How Fast Is Macau Really Growing?
Since Las Vegas Sands (NYS: LVS) opened its first casino in Macau, ending a four-decade monopoly by Stanley Ho, the gambling enclave has grown faster than most of us could imagine. The area has not only passed Las Vegas as the gambling hub of the world, but it now also dwarfs the revenue The Strip brings in.
After posting 42.2% growth in 2011, the question now is: How long can this growth last? That kind of growth rate isn't sustainable forever, and Macau will slow, probably considerably this year. And if gaming revenue growth slows, it will have a direct impact on Melco Crown (NAS: MPEL) , Wynn Resorts (NAS: WYNN) , and MGM Resorts (NYS: MGM) , which all operate casinos there.
Where we've come from
Any discussion about how fast Macau is going to grow has to start with where we've been. Since 2009, gaming revenue has grown from around $1 billion per month to an incredible $3.1 billion last month. The following chart shows the monthly gaming revenue and a three-month simple average to smooth out some of the bumps.
Source: Macau Gaming Inspection and Coordination Bureau.
Another interesting thing is the amount that growth has slowed in recent months. From May 2009 to October 2011, the moving average declined month to month only three times. In the last three months, the same average has declined twice. Gaming revenue has been in something of a stalled pattern since May 2011, when Macau passed $3 billion in monthly gaming revenue for the first time.
There are also macro concerns to think about when looking at in Macau, both good and bad. China is growing much faster than the U.S. -- an estimated 8.25%, according to the International Monetary Fund in 2012. That will lead to more wealth, a larger middle class, and more potential revenue for resorts both on and off the casino floor.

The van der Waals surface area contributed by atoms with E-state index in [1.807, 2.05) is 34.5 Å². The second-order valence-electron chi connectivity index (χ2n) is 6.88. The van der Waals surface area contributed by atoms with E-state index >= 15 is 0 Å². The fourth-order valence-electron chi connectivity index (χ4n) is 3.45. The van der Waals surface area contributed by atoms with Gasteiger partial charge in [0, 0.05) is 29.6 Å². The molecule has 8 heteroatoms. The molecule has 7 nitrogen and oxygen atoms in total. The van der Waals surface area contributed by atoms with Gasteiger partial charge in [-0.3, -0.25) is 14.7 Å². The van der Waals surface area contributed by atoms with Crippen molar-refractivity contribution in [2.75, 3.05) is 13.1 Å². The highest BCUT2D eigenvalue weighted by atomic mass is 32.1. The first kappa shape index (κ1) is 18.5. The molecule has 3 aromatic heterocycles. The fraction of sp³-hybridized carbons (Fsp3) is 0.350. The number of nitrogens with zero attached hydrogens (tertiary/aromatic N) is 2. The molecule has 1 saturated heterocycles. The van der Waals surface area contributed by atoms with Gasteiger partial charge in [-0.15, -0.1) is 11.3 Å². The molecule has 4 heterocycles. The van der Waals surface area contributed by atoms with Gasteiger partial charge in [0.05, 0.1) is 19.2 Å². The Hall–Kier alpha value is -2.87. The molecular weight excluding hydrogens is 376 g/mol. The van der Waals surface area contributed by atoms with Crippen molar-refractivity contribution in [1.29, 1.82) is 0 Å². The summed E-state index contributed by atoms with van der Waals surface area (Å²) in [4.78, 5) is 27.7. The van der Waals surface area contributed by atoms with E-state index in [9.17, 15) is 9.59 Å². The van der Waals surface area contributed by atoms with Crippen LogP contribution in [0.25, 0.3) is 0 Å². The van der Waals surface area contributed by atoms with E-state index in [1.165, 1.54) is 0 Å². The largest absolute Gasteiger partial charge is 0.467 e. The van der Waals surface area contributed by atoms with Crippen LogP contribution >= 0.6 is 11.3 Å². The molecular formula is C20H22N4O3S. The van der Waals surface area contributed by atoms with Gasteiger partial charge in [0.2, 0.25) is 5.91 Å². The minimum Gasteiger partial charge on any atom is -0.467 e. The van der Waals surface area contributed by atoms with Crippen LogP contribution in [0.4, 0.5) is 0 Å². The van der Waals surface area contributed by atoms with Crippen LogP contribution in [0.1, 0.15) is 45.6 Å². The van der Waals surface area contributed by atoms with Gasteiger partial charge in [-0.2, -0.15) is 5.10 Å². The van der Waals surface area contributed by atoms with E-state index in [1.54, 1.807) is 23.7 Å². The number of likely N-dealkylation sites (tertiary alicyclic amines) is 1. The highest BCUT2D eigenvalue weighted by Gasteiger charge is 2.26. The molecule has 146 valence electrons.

But a hard landing for the real estate and banking sectors, along with continuing concerns in Europe, could affect Macau as well. Fitch Ratings has identified a hard landing in China as the No. 1 risk for the world economy in 2012.
Where are we going?
Macau's gaming growth has slowed, at the very least, and there are potential risks that could affect Macau from a macro level slowing growth further.
I think it's probably reasonable to expect some growth in 2012 gaming revenue, but the 42.2% growth from 2011 is a pipe dream. More realistically, investors should expect much more modest numbers, especially when comparisons get harder in May. In the second half of the year, I think high single-digit growth is probably a more reasonable expectation.
If growth indeed slows to these levels, investors may need to consider the premium they're willing to pay for gaming stocks. An enterprise value-to-EBITDA ratio of 12, like Las Vegas Sands trades at, is reasonable when a company is growing and adding capacity. But when the company stops building new resorts and growth in Macau slows, the multiples may need to come down a little.
A junket's role in Macau
Another interesting dynamic to watch is how casinos attract gaming dollars if growth slows. Las Vegas Sands has been focused mostly on mass-market gaming but is adding junket rooms that cater to high-end clients. As junkets like Asia Entertainment & Resources (NAS: AERL) expand their reach, will competition for their services increase or decrease?
Junkets only have so many casinos to deal with and only six concessionaires in Macau to negotiate with. If casinos do increase their competition for junkets, it's a zero-sum game that is tied to how much Macau grows. That's why I think casinos have the upper hand in Macau right now.
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At the time this article was published Fool contributorTravis Hoiumhas no position in any company mentioned. You can follow Travis on Twitter at@FlushDrawFool, check out hispersonal stock holdings, or follow his CAPS picks atTMFFlushDraw.Try any of our Foolish newsletter servicesfree for 30 days. We Fools don't all hold the same opinions, but we all believe thatconsidering a diverse range of insightsmakes us better investors. The Motley Fool has adisclosure policy.
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